Occupation: small business owner, former Portland City Commissioner, senior vice president for HDR Engineering
What does “family” mean to you?
Family is about absolute commitment. It’s about putting the people you love first. When Nancy and I decided to get married, she was still living in Stephenson, Washington. We decided that instead of uprooting her two kids who were still in high school, I would move there to live with them while they finished up school. We agreed that once they graduated, we would move back to Portland full-time. To this day, I know that I made the right decision to temporarily leave the city I love to become a real part of her family.
What do Portland’s families need more of?
Quality schools and a strong public education system, from preschool to higher education, is the most important thing for our families, our economy and our safety. Providing a quality education to our children is my number-one priority, and when Portland asks for state support, this is going to be at the top of the list. I’m going to use the full power and influence of the City of Portland to prioritize public education.
If our schools are to be a priority, we need the full force of the community behind them. Under my leadership we’ll do everything we can to assure adequate funding and to move forward. That means strong advocacy for a full school year, support for educators, after-school programs for kids, and finding clever ways to step in and help the schools when they need it. I’ve done it before, and I will do it again.
What’s one of your most treasured family memories?
My kids and I developed the tradition of going backpacking together. We still do. I have this strong visual memory of beautiful trails with wildflowers in the foreground, snowy peaks in the distance, and my kids striding along … it’s not one place or moment, but a combination of so many great trips. I think all of us carry this same image in our mind’s eye.
Who was/were your favorite Portland Mayor(s) and why?
Vera Katz showed me how a mayor takes almost a parental interest in the people of our city, powering her leadership with love. I’m proud to have her support in this race.
What are some places you would describe as providing ultimate Portland experiences?
The rose garden in Peninsula Park. Waterfront Park during a festival. A morning commute on the Eastbank Esplanade. Any neighborhood park or coffee shop on a weekend. A patio at a brewery with a local microbrew in hand.
What’s your idea of a perfect Sunday afternoon?
There are so many fun things to do in Portland, which is what makes this city so special. My perfect Sunday afternoon would be getting a cup of coffee with my wife at the Ugly Mug in Sellwood, taking a bike ride along the Springwater Corridor to the downtown Farmers Market, and then up into Washington Park or the Hoyt Arboretum for a picnic with all the great local produce we’d just purchased. And since we’d ridden there and would be riding home, we could eat guilt-free!
What makes you laugh?
Much to my children’s chagrin, I love a good pun. I love to make ‘em groan with a really bad one.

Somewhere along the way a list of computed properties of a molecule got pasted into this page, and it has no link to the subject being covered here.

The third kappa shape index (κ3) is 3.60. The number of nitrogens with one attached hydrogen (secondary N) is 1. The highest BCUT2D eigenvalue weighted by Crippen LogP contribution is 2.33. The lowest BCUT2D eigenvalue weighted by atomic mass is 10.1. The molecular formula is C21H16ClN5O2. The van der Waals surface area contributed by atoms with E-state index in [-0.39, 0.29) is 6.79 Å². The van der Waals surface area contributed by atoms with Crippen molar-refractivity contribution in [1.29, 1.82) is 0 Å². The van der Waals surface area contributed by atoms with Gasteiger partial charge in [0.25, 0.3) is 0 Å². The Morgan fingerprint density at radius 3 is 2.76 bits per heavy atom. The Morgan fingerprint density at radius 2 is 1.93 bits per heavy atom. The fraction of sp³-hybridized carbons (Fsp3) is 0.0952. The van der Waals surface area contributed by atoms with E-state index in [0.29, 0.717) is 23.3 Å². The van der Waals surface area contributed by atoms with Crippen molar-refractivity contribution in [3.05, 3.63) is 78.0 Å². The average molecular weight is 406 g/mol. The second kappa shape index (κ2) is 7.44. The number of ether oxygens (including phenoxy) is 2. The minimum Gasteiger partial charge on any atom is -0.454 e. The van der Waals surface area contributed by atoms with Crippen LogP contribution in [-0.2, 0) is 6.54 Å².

Movie that changed your life?
I’m not sure that there is a movie that actually changed my life. There are several, like “The Birdcage” that have made me a happier person. One of my favorites is “Waking Ned Devine,” this wonderful story of a small Irish town where one of the few dozen residents wins the lottery, and then dies. It is hilarious — Nancy and I have watched it way too many times — we can recite all the best lines.
First concert: where, who were you with, who was it?
My first rock concert, if you can call it that, was Jimmy Buffett. Not only did I see him, I got to have dinner with him before the concert! No, it was not a cheeseburger and it wasn’t paradise. Nope, no margaritas either; I was in college. But it was certainly memorable — he’s just as fun to hang out with as you’d hope.
Most ridiculous thing you’ve done in the name of love?
Have you ever spent a weekend supervising nine high-school students out in the wilderness? While I was still dating my wife, Nancy, I was trying to show her what a good step-dad I’d be so I volunteered to chaperone a backpacking trip to Utah with nine high schoolers. Let’s say it was a week I’ll never forget.
If I weren’t running for mayor I’d be:
Working for HDR Engineering, working to give people more transportation choices and trying to get great public transit systems implemented across the country. It’s been fun and very satisfying work.
Portland’s greatest asset is that we already …
Have a fantastic collection of neighborhoods. That might sound a little obvious, but I’ve now seen a lot of other cities, and none of them have this amazing quilt of distinctive neighborhoods.
Portland’s greatest potential could be manifested if we were sure to have had:
A an adequately funded, quality school in every neighborhood.
The way democracy is expressed today is:
Voting! Please do!
One thing you’d change about the nature of today’s politics:
I am very concerned about the role of big money in today’s politics. This is why I took a pledge to only accept contributions of $1 to $600 in my campaign. My hope is that by limiting big contributions in my own campaign, people will feel like their donation really matters.
Raising my family here in Portland, I feel like my kids and I have benefited from past leaders who have made this a great place to live. I want to carry that on, making Portland better and making the best things about Portland true in every neighborhood. My kids also reflect the people side of Portland — they are passionately loyal to our city. They love the Timbers, great coffee and the cherry blossoms each spring in Waterfront Park. And, as adults, they are open-minded, progressive, good-hearted citizens — classic nice Portlanders!